In the first part of our series covering cybersecurity in medical devices, we presented the threat modeling process which regroup activities to identify the potential threats for a medical system. It allows to prevent or mitigate the effects of threats and is used as input into the risk management assessment of the medical solution. In this second part, we are going to introduce another well-known method in cybersecurity, the Common Vulnerabilities and Exposures (CVE) analysis.

Medical Device Are Becoming Increasingly Complex

Projects tend to be more and more complex, and medical devices are following this trend. Modern projects may include hundreds of components (hardware tools, compilers, libraries, frameworks which can be open source or not), which may all contain vulnerabilities.

As pointed out by the Open Web Application Security Project ®  (OWASP) top ten, one of the most critical risk is using and/or including components with known vulnerabilities in a product (source).

To emphasize this observation, UL 2900-1 states that “The binary code and bytecode under test including those provided by third parties shall contain no known vulnerabilities […]” (UL 2900-1 13.1).

SBOM for The Search of CVEs

It means that known vulnerabilities (i.e., CVE) in the code used in the project must be checked on a regular basis AND during the entire lifetime of the project (even long after release to market). To achieve that goal, the tools/libraries included in a project must be identified by generating a Software Bill Of Material (SBOM). The SBOM is a list of all software components along with metadata like their version or their license which will be part of the Cybersecurity BOM (CBOM) requested by the FDA in its latest cybersecurity guidance.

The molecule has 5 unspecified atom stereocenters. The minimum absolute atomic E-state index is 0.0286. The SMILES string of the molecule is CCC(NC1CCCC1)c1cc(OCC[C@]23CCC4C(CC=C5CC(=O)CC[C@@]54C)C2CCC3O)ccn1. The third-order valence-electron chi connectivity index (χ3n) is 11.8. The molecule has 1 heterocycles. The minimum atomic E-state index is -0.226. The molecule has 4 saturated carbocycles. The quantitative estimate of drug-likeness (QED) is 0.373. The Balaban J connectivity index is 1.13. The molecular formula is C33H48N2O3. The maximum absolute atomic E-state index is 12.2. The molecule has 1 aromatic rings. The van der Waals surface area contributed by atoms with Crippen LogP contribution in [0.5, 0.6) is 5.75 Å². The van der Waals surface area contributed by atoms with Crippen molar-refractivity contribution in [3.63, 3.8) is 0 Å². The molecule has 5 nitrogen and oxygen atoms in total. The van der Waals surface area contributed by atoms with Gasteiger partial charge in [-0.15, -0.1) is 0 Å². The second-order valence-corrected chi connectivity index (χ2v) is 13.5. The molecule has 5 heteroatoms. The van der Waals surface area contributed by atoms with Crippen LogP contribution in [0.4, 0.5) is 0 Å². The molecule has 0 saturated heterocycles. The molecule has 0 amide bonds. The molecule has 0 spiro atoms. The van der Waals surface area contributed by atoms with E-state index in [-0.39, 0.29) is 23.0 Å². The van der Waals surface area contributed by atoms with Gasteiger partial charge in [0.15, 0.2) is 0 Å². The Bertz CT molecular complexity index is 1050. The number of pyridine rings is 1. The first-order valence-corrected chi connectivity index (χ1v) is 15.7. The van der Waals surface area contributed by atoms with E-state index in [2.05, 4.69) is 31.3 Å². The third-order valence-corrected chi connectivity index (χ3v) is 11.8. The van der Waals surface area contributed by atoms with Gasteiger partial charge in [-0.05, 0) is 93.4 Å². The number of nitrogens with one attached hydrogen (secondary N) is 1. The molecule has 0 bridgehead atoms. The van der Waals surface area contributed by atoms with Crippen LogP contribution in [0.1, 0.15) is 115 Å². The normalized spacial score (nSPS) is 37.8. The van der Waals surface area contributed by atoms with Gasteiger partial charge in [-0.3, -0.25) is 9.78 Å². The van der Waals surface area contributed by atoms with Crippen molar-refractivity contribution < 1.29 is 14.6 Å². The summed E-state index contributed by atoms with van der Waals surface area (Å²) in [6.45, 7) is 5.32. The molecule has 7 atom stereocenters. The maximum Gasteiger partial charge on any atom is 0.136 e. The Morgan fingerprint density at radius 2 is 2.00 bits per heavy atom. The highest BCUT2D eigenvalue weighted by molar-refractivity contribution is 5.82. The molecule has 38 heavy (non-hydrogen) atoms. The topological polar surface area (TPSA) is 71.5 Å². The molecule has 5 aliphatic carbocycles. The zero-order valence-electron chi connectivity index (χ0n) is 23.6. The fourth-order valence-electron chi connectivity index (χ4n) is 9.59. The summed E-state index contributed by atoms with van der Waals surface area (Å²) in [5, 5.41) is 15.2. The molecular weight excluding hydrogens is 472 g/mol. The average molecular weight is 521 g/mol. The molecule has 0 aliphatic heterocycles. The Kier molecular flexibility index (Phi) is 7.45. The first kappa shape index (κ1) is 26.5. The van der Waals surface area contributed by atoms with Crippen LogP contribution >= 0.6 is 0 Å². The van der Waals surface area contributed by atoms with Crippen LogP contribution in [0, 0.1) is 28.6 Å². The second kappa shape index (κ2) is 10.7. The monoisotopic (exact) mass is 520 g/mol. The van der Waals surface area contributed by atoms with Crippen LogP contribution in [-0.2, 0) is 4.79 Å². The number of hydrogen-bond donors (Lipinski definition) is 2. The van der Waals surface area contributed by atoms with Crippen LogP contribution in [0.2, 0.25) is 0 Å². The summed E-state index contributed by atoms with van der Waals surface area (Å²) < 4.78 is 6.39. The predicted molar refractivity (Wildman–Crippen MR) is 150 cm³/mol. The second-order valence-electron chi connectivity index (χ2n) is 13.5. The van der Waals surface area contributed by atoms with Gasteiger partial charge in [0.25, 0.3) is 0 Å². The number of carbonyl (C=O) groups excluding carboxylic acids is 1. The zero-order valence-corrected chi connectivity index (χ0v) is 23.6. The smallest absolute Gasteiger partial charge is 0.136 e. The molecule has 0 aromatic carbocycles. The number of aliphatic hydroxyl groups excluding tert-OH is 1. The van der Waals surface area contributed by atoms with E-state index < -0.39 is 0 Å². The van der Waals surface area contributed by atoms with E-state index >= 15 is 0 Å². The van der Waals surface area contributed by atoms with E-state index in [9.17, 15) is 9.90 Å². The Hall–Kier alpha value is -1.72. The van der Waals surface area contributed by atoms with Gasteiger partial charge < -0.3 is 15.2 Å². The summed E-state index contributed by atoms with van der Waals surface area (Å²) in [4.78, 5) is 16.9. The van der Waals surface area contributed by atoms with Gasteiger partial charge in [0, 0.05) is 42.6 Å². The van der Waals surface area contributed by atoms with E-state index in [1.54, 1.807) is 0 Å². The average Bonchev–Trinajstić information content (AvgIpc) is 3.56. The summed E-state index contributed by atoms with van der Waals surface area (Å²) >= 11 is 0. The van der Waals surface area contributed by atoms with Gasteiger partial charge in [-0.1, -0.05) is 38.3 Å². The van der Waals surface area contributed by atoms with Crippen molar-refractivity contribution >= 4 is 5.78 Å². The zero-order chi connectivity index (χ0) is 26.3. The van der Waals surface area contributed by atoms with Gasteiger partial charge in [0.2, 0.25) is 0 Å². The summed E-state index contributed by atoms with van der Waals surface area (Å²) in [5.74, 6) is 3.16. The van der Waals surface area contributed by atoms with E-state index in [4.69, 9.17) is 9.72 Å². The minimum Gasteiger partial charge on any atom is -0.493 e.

Depending on the size of the code base or technology used, this task may be either done manually or using automated tools. Major build systems (e.g., Buildroot, Yocto) are able to generate SBOMs which must preferably be in standard format like CycloneDX or SPDX. Alternatively, tools that will automatically scan the projects dependencies can be used (e.g., using makefiles for C/C++ projects or pip requirements for python).

Figure 1: CycloneDX is a lightweight SBOM standard that allow to describe all SW components in XML or JSON format

With this dependencies analysis, it’s easy to check if there are existing known vulnerabilities affecting the project. This can be done by searching for each library in the CVE or NVD database.

Figure 2: Example of CVE search using NVD database

Composition Analysis, A Method for Complex Systems

For large projects, this task could be very time-consuming and error prone. That’s why we recommend using a Software Composition Analysis (SCA) tool which will automate the process of generating SBOM and searching for CVEs (not to be confused with Source Code Analysis tool, which shares the same acronym and will be described in a future article).

A lot of SCA tools exist on the market. The choice should be based on which one best meets the needs and requirements of the project (e.g., integration into the workflow, performance, price). Some of the well-known tools are Sonatype Nexus, WhiteSource or Black Duck.

Figure 3: Sample output of Black Duck SCA tool


Once CVEs are identified, an assessment must be performed to determine if the product is affected. If it is the case, either fix it by applying a patch, find a workaround which doesn’t involve the affected component or implement a mitigation that will make it acceptable according to the risk management process.

Penetration Testing, a Method for Verifying Potential Vulnerabilities

The best way to verify that all vulnerabilities are correctly fixed is to request a penetration testing lab to confirm that none of them can be exploited.

Structured penetration testing is required by UL 2900-1, section 16. Penetration testing should be run by an independent lab. Such test should be first performed as “Black-box testing”, which means that testers will try to find and exploit vulnerabilities with no (or very little) knowledge of the device. Then, “White-box” testing should be run, where all valuable information (even source code or schematics if necessary) is provided. Also, providing the list of identified CVEs will help the lab confirm that the device doesn’t contain weaknesses.

Preview of Part 3

After having covered Threat Modeling and CVE Analysis in the previous articles, the third part on cybersecurity in medical devices will give insights on static code analysis, a good method to find bug and usually part of a continuous integration process (i.e., run every time a change is applied to the code).